Young selves and the sharing of meaning
Young selves and the sharing of meaning
Lauriston Hall, 28 Lauriston Street, Edinburgh EH3 9DJ
Annual Report 2005
This has been a busy and productive year for the Trust. It was the last full year of the 3 year plan, and the Trustees have worked to complete the implementation of many of the developments which were part of that. Additionally, the normal work of seeking the issues which confront our colleagues in Health, Education, and Social Work as suitable and interesting Lecture subjects continued, as well as the identification of appropriate individuals to take on that work.
The Trustees also sought to increase the membership of both Trustees and Patrons, and, in the case of Patrons, to write and agree a role description which sets out their valuable place in the Trust, and provides them with a clear means to become involved. This bore immediate fruit when we arranged a joint Trustees and Patrons meeting, which began to identify the way ahead in the need to focus on the legacy of Sutherland (and Fairbairn) whose leading roles in the development of 20th Century psychoanalysis requires positive re-assessment. The Trustees will take this forward in the coming year, with the forthcoming Edinburgh Conversations, and our first foray into the Edinburgh Book Festival, publicising Jill and David Scharff’s book, The Legacy of Fairbairn and Sutherland.
We have made a small change to the structure of this year’s report and details of the appointments and resignations among Trustees and Patrons can be found in the Hon Secretary’s section of the Annual Report.
Our web site is now open for business, and, as a dynamic production, will continue to develop in the future. It is a delight to be able to publish past lecture papers, and we are currently considering if there is a market for these which can provide revenue. We are hoping that improving the access to past papers will make the Trust more accessible.
We now have considered our historic, but incomplete data base, and have honed this down to a smaller, but accurate base of our supporters. We are very much aware that continued attention to this will pay dividends in future years, and Sally Thomson, our Development Worker regards this as a routine, but vital area of her work.
Our mapping exercise of individuals and groups who work psychodynamically in Scotland continues to move forward, but, as we always recognised, it is a slow process, as we try to ensure its accuracy. This is an area of work which the Trustees intend to focus more on during the coming year.
The Gordon Small Trust has been of enormous benefit to our development, and has enabled much of our forward planning. Without this financial backing, we should not have been able to make the large strides we have made this year in both programme quantity and width. We are also very indebted to both the Esmee Fairnbairn Foundation, and the Swan Mountain Trust for the provision of financial support for both core funding, and for our Awards Scheme. Despite this support, funding our Trust continues to remain a constant preoccupation.
Additionally, we continue in our efforts to provide Lectures and Seminars which catch the attention of our audience and have the potential to create some revenue. We are clear this will not always be possible, or even totally desirable, but it is our wish that any surplus from our core work will provide some of the funds for our Awards Scheme.
On that subject, I am delighted to be able to say that the Awards Scheme has now been revamped and is back in place within our system. In rethinking this part of our work, we have moved away from the use of such terminology as Bursaries and Grants, based on need, preferring instead to judge applications on the grounds of merit. We made no awards in the summer of 2004, and expect to make our first awards in the summer of 2005.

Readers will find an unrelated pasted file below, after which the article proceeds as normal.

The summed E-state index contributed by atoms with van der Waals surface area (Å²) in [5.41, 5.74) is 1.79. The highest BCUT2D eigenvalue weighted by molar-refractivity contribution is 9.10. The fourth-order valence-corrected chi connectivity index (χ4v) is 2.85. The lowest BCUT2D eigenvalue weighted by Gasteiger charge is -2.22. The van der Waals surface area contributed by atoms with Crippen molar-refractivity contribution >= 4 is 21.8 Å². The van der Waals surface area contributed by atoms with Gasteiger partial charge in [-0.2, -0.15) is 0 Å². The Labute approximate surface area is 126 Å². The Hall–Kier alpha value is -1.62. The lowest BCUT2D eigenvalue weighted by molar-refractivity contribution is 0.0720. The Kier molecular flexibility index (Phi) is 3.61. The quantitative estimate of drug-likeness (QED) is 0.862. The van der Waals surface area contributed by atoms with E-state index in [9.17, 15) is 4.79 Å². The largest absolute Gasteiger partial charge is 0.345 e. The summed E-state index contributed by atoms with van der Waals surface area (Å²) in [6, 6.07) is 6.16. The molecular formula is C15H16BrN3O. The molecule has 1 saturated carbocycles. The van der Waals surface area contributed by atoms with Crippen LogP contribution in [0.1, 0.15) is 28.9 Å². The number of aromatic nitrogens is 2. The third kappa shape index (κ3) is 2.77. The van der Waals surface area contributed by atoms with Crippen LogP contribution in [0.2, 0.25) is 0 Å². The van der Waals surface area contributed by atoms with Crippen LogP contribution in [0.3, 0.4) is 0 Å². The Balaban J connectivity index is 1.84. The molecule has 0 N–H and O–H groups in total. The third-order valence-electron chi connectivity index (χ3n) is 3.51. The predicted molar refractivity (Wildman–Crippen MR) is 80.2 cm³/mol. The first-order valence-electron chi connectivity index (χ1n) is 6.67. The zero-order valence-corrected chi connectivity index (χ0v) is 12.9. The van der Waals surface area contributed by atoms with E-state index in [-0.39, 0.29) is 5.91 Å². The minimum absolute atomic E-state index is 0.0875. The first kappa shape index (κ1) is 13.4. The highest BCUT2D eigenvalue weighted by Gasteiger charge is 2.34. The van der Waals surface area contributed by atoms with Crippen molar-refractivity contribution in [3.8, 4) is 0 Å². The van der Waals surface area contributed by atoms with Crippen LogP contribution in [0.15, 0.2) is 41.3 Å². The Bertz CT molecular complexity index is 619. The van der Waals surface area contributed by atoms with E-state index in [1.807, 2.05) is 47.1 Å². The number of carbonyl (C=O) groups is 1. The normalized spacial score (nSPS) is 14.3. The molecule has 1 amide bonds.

The Sutherland Trust is a busy organisation, and we do seek to appoint Trustees who are eminent in the work of their field, and are therefore well up to date with the issues which confront their profession.
One of the resultant issues of this is that, as busy professionals, each Trustee needs to put some limit to the amount of time they can make available to the Trust. We have struggled on occasion this year to find the time and energy necessary to plan our work, and it is clear that the Trust must give some thought to a means of allocation of the duties which can spread the load.
June Nelson’s indefatigable effort continues to oversee the detail of the Trust’s work, and she is extremely important in ensuring that we do not lose sight of the legalities of our Charity, or indeed the care of both roles and personalities as we move about our work.
Similarly, without access to the energy created by Sally Thomson, our Development Worker, who undertakes the bulk of the detailed preparation work for all of our effort, we would have great difficulty in undertaking our demanding programme.
Sally, in conjunction with Trustees, has enabled us to fulfil our remit this year by the organisation of two lectures and a seminar in our series ‘Institutions on the Edge’. In September we once more collaborated with the Howard League for Penal Reform in Scotland, and Andrew Cooper, Professor of Social Work at the Tavistock Clinic and the University of East London, spoke about ‘The Vanishing Organisation: managing organisational anxiety in a networked world’. This generated both considerable interest and a follow-up Seminar. In February, Vicky Franks and Peter Griffiths, from the Tavistock Clinic, presented a lecture on ‘The Caring Professions – the role in the mind’; again well crafter and very well received, although, on this occasion, our audience figures were lower than usual.
Our plans for next year are now fitting into place and we look forward to a stimulating and influential programme. The Sutherland Trust is in good heart.
Brian Atwell (Convenor)
|© The Sutherland Trust 2010|